September has arrived all too quickly but we can prolong the summer feeling by enjoying the vibrancy of the late summer perennials by planting a hot border.
The colour most frequently met with disdain by my clients is yellow; a seemingly inoffensive and one would think, happy hue. However it certainly divides opinion and draws gasps of horror. I am slightly sympathetic to this as I don’t like the harsh, acid yellows such as winter flowering jasmine, however buttery and lemony yellows can be very versatile. Having said that I would reserve the lemon yellows for soft planting schemes mixed with white, blues and purples; I find this yellow doesn’t sit well amongst the strong colours needed to create a successful hot border.
In late summer the hot colours take centre stage as the soft pastels fade away and it can be very uplifting to come across a border that has been dedicated to these bright colours. A well planned border hidden from immediate view can be a surprise when happened upon by chance. There is a fine example of this at Wollerton Old Hall where the hot planting scheme is concealed by hedges and only becomes apparent when the space is entered which has a theatrical effect and makes it all the more startling.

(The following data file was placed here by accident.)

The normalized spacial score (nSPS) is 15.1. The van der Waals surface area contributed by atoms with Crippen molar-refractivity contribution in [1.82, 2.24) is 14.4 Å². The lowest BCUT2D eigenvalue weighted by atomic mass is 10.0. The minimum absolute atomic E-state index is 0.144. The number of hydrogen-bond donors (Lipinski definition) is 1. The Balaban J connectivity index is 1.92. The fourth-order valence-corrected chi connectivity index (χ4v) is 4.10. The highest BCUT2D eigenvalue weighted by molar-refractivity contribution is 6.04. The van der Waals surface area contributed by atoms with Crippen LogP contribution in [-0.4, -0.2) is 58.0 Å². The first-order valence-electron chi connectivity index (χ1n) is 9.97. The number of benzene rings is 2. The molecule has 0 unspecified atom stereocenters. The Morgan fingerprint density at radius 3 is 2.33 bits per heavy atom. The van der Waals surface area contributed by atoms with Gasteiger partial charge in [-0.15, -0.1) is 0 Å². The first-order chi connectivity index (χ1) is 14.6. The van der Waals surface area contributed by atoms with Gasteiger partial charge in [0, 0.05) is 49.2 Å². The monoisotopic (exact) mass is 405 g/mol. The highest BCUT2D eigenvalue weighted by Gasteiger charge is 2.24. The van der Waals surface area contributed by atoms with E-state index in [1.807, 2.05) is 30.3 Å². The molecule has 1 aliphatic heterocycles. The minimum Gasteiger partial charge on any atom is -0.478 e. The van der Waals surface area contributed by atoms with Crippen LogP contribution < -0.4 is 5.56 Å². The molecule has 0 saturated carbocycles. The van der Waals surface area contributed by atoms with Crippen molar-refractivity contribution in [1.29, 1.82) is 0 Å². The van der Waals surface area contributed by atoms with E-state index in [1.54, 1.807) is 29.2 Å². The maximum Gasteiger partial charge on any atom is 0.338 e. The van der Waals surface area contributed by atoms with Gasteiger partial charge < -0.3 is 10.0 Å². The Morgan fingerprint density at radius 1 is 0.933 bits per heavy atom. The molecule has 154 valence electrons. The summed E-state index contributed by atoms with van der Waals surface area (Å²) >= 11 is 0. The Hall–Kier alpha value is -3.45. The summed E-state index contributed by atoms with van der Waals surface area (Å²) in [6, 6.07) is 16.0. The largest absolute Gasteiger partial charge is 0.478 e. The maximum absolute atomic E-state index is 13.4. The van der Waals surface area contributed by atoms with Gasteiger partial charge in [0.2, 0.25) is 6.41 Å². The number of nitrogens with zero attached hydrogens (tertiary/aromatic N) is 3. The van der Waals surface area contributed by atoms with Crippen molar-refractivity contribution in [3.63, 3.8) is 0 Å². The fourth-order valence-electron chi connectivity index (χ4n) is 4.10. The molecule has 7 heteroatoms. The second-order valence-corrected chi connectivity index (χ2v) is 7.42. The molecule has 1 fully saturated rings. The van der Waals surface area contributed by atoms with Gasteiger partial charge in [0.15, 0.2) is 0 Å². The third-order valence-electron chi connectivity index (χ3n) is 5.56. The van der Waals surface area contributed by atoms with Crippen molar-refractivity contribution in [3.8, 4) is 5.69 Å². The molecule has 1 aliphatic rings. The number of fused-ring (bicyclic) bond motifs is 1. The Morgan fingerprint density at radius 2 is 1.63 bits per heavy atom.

There are plenty of perennials to choose from when creating a hot border for late summer colour. The colours can range from golden yellow, through strong orange to vivid scarlet. The colours need to be bold and vibrant; there is no room for subtlety. Listed below are just a few suggestions to play with.
Yellow: Rudbeckia ‘Goldsturm’, Achillea ‘Gold Plate’, Hemerocallis ‘Golden Chimes’, Helenium ‘Double Trouble’, Kniphofia ‘Sunningdale Yellow’, Coreopsis ‘Zagreb’, Crocosmia ‘George Davison’.
Orange: Kniphofia ‘Alcazar’, Helenium ‘Waldtraut’, Crocosmia ‘Emily McKenzie’, Achillea ‘Walther Funcke’, Echinacea ‘Art’s Pride’.
Red: Crocosmia ‘Red King’, Helenium ‘Bruno’, Echinacea ‘Tomato Soup’, Hemerocallis ‘Stafford’, Dahlia ‘Bishop of Llandaff’, Schizostylis coccinea ‘Major’.
This is just the tip of the iceberg but all strong colours that work together. If this is too bold a mix , then tone it done with some deeper burgundy colours either flowers or foliage and even the introduction of blues and purples will mellow the look. The lavender flowers of Aster x frikartii ‘Monch’ work well as the deep yellow centres fit the hot theme. The dark foliage of Ligularia dentata ‘Desdemona’ is a good planting foil even after the deep yellow flowers have faded.
These bold colours aren’t everybody’s cup of tea and unless specifically asked for I tend towards the cooler end of the spectrum. But if there is space and a client who can tolerate yellow then I’m more than happy to oblige.